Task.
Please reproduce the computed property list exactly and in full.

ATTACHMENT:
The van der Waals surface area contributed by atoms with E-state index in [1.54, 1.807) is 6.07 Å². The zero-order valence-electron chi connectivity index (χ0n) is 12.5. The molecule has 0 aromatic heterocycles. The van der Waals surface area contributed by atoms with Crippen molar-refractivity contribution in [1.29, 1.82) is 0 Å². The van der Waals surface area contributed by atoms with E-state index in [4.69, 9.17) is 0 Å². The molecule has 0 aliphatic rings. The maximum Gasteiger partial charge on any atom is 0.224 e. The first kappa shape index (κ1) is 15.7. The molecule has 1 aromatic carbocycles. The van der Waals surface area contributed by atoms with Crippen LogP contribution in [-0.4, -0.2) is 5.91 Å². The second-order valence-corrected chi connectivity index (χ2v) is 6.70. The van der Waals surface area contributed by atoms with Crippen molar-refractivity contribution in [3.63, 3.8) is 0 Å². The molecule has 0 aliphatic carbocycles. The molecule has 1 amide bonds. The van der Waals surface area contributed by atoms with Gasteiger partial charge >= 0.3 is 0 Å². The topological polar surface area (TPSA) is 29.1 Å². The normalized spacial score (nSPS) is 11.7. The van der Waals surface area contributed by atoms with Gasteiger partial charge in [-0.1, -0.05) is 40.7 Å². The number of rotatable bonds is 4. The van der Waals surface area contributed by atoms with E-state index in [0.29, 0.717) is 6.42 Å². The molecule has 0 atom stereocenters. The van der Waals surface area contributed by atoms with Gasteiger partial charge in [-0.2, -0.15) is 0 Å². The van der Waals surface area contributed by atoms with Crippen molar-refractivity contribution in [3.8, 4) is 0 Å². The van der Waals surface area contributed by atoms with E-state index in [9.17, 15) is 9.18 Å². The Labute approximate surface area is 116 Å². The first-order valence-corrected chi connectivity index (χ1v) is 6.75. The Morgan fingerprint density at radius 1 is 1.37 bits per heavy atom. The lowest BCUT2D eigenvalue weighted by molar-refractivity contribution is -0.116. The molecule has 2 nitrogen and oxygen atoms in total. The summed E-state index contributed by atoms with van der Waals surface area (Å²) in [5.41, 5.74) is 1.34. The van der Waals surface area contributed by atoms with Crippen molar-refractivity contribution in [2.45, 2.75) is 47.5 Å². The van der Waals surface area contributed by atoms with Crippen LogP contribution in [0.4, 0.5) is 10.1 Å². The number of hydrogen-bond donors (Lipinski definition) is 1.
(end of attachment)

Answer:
The van der Waals surface area contributed by atoms with E-state index in [1.54, 1.807) is 6.07 Å². The zero-order valence-electron chi connectivity index (χ0n) is 12.5. The molecule has 0 aromatic heterocycles. The van der Waals surface area contributed by atoms with Crippen molar-refractivity contribution in [1.29, 1.82) is 0 Å². The van der Waals surface area contributed by atoms with E-state index in [4.69, 9.17) is 0 Å². The molecule has 0 aliphatic rings. The maximum Gasteiger partial charge on any atom is 0.224 e. The first kappa shape index (κ1) is 15.7. The molecule has 1 aromatic carbocycles. The van der Waals surface area contributed by atoms with Crippen LogP contribution in [-0.4, -0.2) is 5.91 Å². The second-order valence-corrected chi connectivity index (χ2v) is 6.70. The van der Waals surface area contributed by atoms with Crippen molar-refractivity contribution in [3.63, 3.8) is 0 Å². The molecule has 0 aliphatic carbocycles. The molecule has 1 amide bonds. The van der Waals surface area contributed by atoms with Gasteiger partial charge >= 0.3 is 0 Å². The topological polar surface area (TPSA) is 29.1 Å². The normalized spacial score (nSPS) is 11.7. The van der Waals surface area contributed by atoms with Gasteiger partial charge in [-0.1, -0.05) is 40.7 Å². The number of rotatable bonds is 4. The van der Waals surface area contributed by atoms with E-state index in [0.29, 0.717) is 6.42 Å². The molecule has 0 atom stereocenters. The van der Waals surface area contributed by atoms with Gasteiger partial charge in [-0.2, -0.15) is 0 Å². The van der Waals surface area contributed by atoms with Crippen molar-refractivity contribution in [3.8, 4) is 0 Å². The van der Waals surface area contributed by atoms with E-state index in [9.17, 15) is 9.18 Å². The Labute approximate surface area is 116 Å². The first-order valence-corrected chi connectivity index (χ1v) is 6.75. The Morgan fingerprint density at radius 1 is 1.37 bits per heavy atom. The lowest BCUT2D eigenvalue weighted by molar-refractivity contribution is -0.116. The molecule has 2 nitrogen and oxygen atoms in total. The summed E-state index contributed by atoms with van der Waals surface area (Å²) in [5.41, 5.74) is 1.34. The van der Waals surface area contributed by atoms with Crippen molar-refractivity contribution in [2.45, 2.75) is 47.5 Å². The van der Waals surface area contributed by atoms with Crippen LogP contribution in [0.4, 0.5) is 10.1 Å². The number of hydrogen-bond donors (Lipinski definition) is 1.